]. In another case, bacteria death occurs as a result of wrapping and/or trapping the bacteria, resulting in membrane stress and/or oxidative stress, as well as loss of cell viability and DNA fragmentation [15
]. Therefore, we conducted tests with the use of thermally reduced graphene oxide with two different nanoparticle sizes. The research indicated that both rGO20 and rGO150 nanoparticles show biocidal properties and inhibit the multiplication of tested bacteria (Figure 6
). In the case of Gram-negative bacteria, it was observed that as the concentration of rGO increases, so does the area of inhibition, which for rGO20 is 1 mm, while for rGO150 it is 0.8 mm. However, for Gram-positive bacteria it is observed that for small rGO flakes the inhibition zone is 0.6 mm (for rGO20 concentration of 0.1 g/L), and for large rGO flakes it decreases to this value as the rGO150 concentration increases. In addition, the difference in rGO biocidal properties is closely related to the structure of bacterial cells [31
]. E. coli
are rod-shaped, with dimensions 2 × 0.8 µm and a thin cell membrane. S. aureus,
on the other hand, have a spherical structure, with dimensions of 1 × 0.8 µm, surrounded by a thick cell membrane. A slight difference in the biocidal properties of rGO may be related to the fact that at the same weight concentration of nanoparticles, the probability of E. coli
bacteria meeting rGO150 flakes is lower than for rGO20 flakes. In addition, agglomeration of large rGO particles is likely in solutions with a higher concentration (0.1 g/L), which in the case of bacteria of a spherical shape (S. aureus
) hinders its destruction, which is manifested by the inhibition zone reduced to 0.6 mm.
The aim of our research was to obtain composite membranes with biocidal properties that could be used in water disinfection processes. In the literature, there are many examples of polymer composites containing an rGO addition that have biocidal properties [14
]. Therefore, we conducted microbiological tests on rGO/PAN composite membranes obtained in the experiment. The following microorganisms were selected: S. aureus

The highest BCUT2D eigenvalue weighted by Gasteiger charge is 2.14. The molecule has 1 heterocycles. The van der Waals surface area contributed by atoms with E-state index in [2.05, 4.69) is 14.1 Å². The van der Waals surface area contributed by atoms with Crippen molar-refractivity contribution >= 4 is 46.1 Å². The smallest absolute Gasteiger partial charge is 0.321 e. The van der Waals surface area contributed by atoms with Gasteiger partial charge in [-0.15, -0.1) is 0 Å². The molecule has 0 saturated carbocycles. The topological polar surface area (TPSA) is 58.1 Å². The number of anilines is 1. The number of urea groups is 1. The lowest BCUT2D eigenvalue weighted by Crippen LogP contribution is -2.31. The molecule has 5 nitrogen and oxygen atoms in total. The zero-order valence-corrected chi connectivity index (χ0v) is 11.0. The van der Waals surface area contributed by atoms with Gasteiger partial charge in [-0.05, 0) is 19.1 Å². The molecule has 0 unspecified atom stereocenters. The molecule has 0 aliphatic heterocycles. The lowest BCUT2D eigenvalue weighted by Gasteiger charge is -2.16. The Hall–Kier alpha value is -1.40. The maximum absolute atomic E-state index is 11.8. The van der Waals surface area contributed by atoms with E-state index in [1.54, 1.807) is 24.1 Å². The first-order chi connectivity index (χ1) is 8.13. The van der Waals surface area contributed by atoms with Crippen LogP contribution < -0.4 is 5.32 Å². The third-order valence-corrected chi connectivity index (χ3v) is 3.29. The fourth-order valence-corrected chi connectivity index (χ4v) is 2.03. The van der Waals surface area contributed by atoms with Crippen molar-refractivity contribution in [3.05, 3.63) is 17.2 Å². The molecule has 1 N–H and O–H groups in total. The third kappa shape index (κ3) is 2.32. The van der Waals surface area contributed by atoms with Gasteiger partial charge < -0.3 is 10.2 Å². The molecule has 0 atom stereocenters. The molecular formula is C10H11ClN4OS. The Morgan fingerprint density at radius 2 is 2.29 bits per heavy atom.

, E. coli
, and C. albicans
, and the obtained results are summarized in Figure 7
. These studies show that membranes "0" show biostatic properties, which has already been described in the literature [6
]. Pure PAN causes the occurrence of narrow inhibition zones with a width of 0.12–0.14 mm (Figure 7
). However, for composite membranes rGO/PAN it is observed that the addition of rGO of up to 0.83% w
does not increase the E. coli
growth inhibition zone. Only larger amounts of nanoparticles in the polymer matrix effectively interact with thin Gram-negative bacteria membranes causing their death within 3 mm of the membrane H sample. A similar nature of the changes was observed for C. albicans
fungi. The fungal colonies growth inhibition zones slowly increased from a width of 0.13 mm (membrane D) to 0.18 mm (membrane H). On the other hand, when analyzing the results of biological activity of rGO/PAN membranes (Figure 7
) against S. aureus
bacteria, it can be observed that only a small addition of nanoparticles (0.11–0.22% w
of rGO) to the PAN matrix causes an increase in the bacterial growth inhibition zone. Comparing the results obtained in the research of Zou et al. [15
] it can be concluded that the surface of the membrane from the skin side is covered with sharp fragments of rGO, which easily destroy E. coli
, rupturing their cell membrane. Such structure of rGO/PAN membranes also prevents the growth of S. aureus
, but to a lesser extent. Therefore, it can be concluded from the research that the rGO/PAN membranes obtained in the experiment show biostatic properties, which, combined with the separation properties, create the potential for their use in water disinfection processes.